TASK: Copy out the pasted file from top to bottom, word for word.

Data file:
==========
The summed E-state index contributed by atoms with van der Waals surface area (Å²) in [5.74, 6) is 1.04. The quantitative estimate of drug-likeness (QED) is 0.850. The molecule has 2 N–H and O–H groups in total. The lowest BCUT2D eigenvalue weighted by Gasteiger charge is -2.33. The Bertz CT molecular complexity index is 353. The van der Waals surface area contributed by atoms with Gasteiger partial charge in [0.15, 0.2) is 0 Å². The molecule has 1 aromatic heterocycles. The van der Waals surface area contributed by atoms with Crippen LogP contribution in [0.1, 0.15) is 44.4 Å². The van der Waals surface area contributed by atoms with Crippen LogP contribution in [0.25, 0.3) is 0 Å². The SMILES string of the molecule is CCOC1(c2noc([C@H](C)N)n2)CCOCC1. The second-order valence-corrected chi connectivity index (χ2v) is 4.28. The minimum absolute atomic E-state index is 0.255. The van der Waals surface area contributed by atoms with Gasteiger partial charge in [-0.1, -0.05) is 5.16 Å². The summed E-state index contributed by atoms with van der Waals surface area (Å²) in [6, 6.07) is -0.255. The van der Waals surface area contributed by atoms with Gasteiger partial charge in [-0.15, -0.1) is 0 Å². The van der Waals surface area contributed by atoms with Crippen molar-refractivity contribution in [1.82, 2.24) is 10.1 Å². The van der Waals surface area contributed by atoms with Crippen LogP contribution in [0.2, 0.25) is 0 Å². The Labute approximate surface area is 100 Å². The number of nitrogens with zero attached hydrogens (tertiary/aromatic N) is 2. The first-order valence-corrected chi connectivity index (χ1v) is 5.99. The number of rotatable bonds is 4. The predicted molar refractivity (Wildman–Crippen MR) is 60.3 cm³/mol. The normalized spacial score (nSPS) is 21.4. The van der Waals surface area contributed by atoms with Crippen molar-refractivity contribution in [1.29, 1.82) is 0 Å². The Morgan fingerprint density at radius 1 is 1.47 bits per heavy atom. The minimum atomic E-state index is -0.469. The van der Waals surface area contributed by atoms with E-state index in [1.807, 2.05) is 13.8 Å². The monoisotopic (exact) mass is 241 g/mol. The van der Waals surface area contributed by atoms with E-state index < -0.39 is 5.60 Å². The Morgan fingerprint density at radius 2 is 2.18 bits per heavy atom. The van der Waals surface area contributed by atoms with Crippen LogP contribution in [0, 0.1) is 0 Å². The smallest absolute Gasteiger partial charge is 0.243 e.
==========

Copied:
The summed E-state index contributed by atoms with van der Waals surface area (Å²) in [5.74, 6) is 1.04. The quantitative estimate of drug-likeness (QED) is 0.850. The molecule has 2 N–H and O–H groups in total. The lowest BCUT2D eigenvalue weighted by Gasteiger charge is -2.33. The Bertz CT molecular complexity index is 353. The van der Waals surface area contributed by atoms with Gasteiger partial charge in [0.15, 0.2) is 0 Å². The molecule has 1 aromatic heterocycles. The van der Waals surface area contributed by atoms with Crippen LogP contribution in [0.1, 0.15) is 44.4 Å². The van der Waals surface area contributed by atoms with Crippen LogP contribution in [0.25, 0.3) is 0 Å². The SMILES string of the molecule is CCOC1(c2noc([C@H](C)N)n2)CCOCC1. The second-order valence-corrected chi connectivity index (χ2v) is 4.28. The minimum absolute atomic E-state index is 0.255. The van der Waals surface area contributed by atoms with Gasteiger partial charge in [-0.1, -0.05) is 5.16 Å². The summed E-state index contributed by atoms with van der Waals surface area (Å²) in [6, 6.07) is -0.255. The van der Waals surface area contributed by atoms with Gasteiger partial charge in [-0.15, -0.1) is 0 Å². The van der Waals surface area contributed by atoms with Crippen molar-refractivity contribution in [1.82, 2.24) is 10.1 Å². The van der Waals surface area contributed by atoms with Crippen LogP contribution in [0.2, 0.25) is 0 Å². The Labute approximate surface area is 100 Å². The number of nitrogens with zero attached hydrogens (tertiary/aromatic N) is 2. The first-order valence-corrected chi connectivity index (χ1v) is 5.99. The number of rotatable bonds is 4. The predicted molar refractivity (Wildman–Crippen MR) is 60.3 cm³/mol. The normalized spacial score (nSPS) is 21.4. The van der Waals surface area contributed by atoms with Crippen molar-refractivity contribution in [1.29, 1.82) is 0 Å². The Morgan fingerprint density at radius 1 is 1.47 bits per heavy atom. The minimum atomic E-state index is -0.469. The van der Waals surface area contributed by atoms with E-state index in [1.807, 2.05) is 13.8 Å². The monoisotopic (exact) mass is 241 g/mol. The van der Waals surface area contributed by atoms with E-state index < -0.39 is 5.60 Å². The Morgan fingerprint density at radius 2 is 2.18 bits per heavy atom. The van der Waals surface area contributed by atoms with Crippen LogP contribution in [0, 0.1) is 0 Å². The smallest absolute Gasteiger partial charge is 0.243 e.